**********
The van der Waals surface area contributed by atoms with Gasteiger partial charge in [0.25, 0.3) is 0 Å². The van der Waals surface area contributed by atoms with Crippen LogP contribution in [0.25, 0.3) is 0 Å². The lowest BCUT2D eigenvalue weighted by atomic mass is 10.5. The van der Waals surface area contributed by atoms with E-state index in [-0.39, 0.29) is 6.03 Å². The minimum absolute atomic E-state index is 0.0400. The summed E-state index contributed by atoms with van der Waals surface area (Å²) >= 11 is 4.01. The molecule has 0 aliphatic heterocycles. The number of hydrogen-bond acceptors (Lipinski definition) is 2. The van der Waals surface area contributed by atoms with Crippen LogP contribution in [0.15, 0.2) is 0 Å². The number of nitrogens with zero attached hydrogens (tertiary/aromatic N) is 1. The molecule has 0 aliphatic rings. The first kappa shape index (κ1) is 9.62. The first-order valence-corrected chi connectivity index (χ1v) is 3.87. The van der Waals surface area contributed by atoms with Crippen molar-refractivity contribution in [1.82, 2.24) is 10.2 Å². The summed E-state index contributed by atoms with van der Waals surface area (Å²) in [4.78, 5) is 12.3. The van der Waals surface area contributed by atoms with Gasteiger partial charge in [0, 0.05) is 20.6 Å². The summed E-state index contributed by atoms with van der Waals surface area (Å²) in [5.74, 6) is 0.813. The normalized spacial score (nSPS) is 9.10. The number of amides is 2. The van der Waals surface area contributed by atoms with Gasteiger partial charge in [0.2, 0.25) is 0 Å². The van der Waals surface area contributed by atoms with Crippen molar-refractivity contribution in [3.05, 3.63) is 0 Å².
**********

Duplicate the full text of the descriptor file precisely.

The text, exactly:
The van der Waals surface area contributed by atoms with Gasteiger partial charge in [0.25, 0.3) is 0 Å². The van der Waals surface area contributed by atoms with Crippen LogP contribution in [0.25, 0.3) is 0 Å². The lowest BCUT2D eigenvalue weighted by atomic mass is 10.5. The van der Waals surface area contributed by atoms with E-state index in [-0.39, 0.29) is 6.03 Å². The minimum absolute atomic E-state index is 0.0400. The summed E-state index contributed by atoms with van der Waals surface area (Å²) >= 11 is 4.01. The molecule has 0 aliphatic heterocycles. The number of hydrogen-bond acceptors (Lipinski definition) is 2. The van der Waals surface area contributed by atoms with Crippen LogP contribution in [0.15, 0.2) is 0 Å². The number of nitrogens with zero attached hydrogens (tertiary/aromatic N) is 1. The molecule has 0 aliphatic rings. The first kappa shape index (κ1) is 9.62. The first-order valence-corrected chi connectivity index (χ1v) is 3.87. The van der Waals surface area contributed by atoms with Crippen molar-refractivity contribution in [1.82, 2.24) is 10.2 Å². The summed E-state index contributed by atoms with van der Waals surface area (Å²) in [4.78, 5) is 12.3. The van der Waals surface area contributed by atoms with Gasteiger partial charge in [0, 0.05) is 20.6 Å². The summed E-state index contributed by atoms with van der Waals surface area (Å²) in [5.74, 6) is 0.813. The normalized spacial score (nSPS) is 9.10. The number of amides is 2. The van der Waals surface area contributed by atoms with Gasteiger partial charge in [0.2, 0.25) is 0 Å². The van der Waals surface area contributed by atoms with Crippen molar-refractivity contribution in [3.05, 3.63) is 0 Å².